The Bitcoin whitepaper explained and commented: part 9 —Combining and Splitting Value
This is the 9th part of my series explaining Satoshi Nakamoto’s 2008 Bitcoin whitepaper. As previously, quotes and diagrams are from the whitepaper.
Section 9 — Combining and Splitting Value
OK, now we can breathe a little: this is probably the easiest section of the whitepaper. But let’s not get too excited: there is still some hidden subtleties!
This section is about to introduce the UTXOs, or Unspent Transaction Outputs, even though Satoshi doesn’t use this term at all, which is the base of Bitcoin’s accounting system:
Although it would be possible to handle coins individually, it would be unwieldy to make a separate transaction for every cent in a transfer. To allow value to be split and combined, transactions contain multiple inputs and outputs. Normally there will be either a single input from a larger previous transaction or multiple inputs combining smaller amounts, and at most two outputs: one for the payment, and one returning the change, if any, back to the sender.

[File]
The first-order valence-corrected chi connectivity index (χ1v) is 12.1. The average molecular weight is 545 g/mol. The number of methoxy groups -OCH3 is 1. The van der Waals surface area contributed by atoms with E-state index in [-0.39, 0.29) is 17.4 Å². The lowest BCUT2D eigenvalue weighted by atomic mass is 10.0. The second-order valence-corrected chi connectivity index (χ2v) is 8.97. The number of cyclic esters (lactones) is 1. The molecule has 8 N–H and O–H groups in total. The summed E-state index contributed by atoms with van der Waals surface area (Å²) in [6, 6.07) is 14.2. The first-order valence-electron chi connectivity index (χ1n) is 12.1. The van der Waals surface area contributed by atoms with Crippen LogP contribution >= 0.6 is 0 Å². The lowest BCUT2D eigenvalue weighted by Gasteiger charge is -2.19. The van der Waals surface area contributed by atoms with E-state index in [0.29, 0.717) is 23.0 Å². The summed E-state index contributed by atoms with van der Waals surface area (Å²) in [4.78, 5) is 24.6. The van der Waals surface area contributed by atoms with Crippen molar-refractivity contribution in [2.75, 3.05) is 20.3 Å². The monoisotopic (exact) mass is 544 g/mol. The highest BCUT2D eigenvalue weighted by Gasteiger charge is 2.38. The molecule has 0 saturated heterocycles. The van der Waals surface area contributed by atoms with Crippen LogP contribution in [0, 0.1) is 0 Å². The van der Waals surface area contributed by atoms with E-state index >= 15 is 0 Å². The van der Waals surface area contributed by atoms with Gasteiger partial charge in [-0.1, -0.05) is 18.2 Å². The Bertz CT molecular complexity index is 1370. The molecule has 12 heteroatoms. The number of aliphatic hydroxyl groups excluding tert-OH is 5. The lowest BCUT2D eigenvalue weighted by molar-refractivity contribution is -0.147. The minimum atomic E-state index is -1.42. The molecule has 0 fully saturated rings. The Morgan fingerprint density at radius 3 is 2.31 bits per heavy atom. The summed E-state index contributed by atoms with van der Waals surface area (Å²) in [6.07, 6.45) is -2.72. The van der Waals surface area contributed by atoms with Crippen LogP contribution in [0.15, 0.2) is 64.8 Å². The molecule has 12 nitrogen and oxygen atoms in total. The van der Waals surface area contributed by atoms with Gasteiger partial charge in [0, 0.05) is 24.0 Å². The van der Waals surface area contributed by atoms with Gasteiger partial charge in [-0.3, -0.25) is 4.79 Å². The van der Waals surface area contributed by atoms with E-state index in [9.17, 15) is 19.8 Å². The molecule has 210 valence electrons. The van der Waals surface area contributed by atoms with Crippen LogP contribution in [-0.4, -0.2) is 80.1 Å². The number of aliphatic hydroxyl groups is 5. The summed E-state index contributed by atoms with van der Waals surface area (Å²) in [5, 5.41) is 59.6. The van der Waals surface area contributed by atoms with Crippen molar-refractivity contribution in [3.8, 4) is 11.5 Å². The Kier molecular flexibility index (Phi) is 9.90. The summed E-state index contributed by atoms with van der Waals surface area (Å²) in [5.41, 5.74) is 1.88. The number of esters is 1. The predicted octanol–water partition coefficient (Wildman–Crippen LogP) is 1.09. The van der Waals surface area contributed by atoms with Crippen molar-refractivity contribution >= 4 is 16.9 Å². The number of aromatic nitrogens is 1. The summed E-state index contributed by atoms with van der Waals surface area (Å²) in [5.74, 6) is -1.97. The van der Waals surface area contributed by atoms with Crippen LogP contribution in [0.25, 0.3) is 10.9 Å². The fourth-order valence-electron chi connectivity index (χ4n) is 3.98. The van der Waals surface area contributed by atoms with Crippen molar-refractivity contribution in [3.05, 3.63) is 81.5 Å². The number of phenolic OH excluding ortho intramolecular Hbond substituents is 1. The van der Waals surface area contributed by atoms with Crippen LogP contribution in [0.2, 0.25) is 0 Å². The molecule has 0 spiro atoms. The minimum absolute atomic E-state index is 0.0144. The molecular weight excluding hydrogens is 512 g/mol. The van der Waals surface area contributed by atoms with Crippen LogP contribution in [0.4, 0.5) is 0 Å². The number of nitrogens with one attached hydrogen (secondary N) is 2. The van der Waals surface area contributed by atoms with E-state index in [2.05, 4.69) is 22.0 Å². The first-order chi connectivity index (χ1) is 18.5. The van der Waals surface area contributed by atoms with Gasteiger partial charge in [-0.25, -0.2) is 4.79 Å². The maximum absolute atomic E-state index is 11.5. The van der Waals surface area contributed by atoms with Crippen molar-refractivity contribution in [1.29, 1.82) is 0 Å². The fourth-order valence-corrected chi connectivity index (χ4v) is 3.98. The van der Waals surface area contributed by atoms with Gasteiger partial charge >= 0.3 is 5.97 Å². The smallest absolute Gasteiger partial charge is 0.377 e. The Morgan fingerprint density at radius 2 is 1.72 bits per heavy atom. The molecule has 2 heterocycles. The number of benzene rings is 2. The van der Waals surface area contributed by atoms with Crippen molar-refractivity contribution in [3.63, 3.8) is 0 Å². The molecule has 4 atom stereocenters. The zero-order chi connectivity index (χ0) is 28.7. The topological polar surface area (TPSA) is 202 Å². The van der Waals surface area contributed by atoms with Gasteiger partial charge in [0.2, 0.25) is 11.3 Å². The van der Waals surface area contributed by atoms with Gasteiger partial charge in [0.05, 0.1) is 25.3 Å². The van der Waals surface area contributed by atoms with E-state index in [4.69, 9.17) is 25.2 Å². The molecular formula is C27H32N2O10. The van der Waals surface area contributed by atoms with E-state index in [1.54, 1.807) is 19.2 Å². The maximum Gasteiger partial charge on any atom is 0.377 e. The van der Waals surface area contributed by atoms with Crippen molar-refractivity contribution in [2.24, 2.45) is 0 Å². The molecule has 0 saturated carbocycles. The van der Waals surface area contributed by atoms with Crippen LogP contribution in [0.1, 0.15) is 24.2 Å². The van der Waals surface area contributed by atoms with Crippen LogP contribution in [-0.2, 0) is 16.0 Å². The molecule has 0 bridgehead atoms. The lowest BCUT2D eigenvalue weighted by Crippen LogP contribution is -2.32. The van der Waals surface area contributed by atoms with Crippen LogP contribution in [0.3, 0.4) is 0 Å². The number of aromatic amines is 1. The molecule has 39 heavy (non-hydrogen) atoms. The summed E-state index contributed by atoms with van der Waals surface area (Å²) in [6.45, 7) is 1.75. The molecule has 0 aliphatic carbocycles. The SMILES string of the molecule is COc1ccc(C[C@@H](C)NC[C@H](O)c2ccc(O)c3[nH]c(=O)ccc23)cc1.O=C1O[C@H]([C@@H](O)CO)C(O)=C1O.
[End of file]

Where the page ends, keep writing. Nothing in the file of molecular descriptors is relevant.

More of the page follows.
What Satoshi is describing here is what transactions (payments) look like. You may not be able to melt 5 “one dollar” bills into a single “five dollars” bill, but in Bitcoin you can: digital coins can be combine and split at will. Each transaction will burn some coins and split their combined value into one or several outputs.
For example, you can have the following transaction:
- Inputs: 5 btc + 2.23 btc + 2.1 btc (coins that are being burned)
- output: 8.5 btc + 0.83 btc (new coins that are being created)
A similar transaction is illustrated in the whitepaper: combining 3 inputs and splitting the total into 2 outputs (here a payment of 8.5 btc for example and a change of 0.83 btc)
Each input and output of this transaction would be later called a UTXO, an Unpent Transaction Output. A transaction burns some UTXOs (the inputs) and creates new ones (the outputs).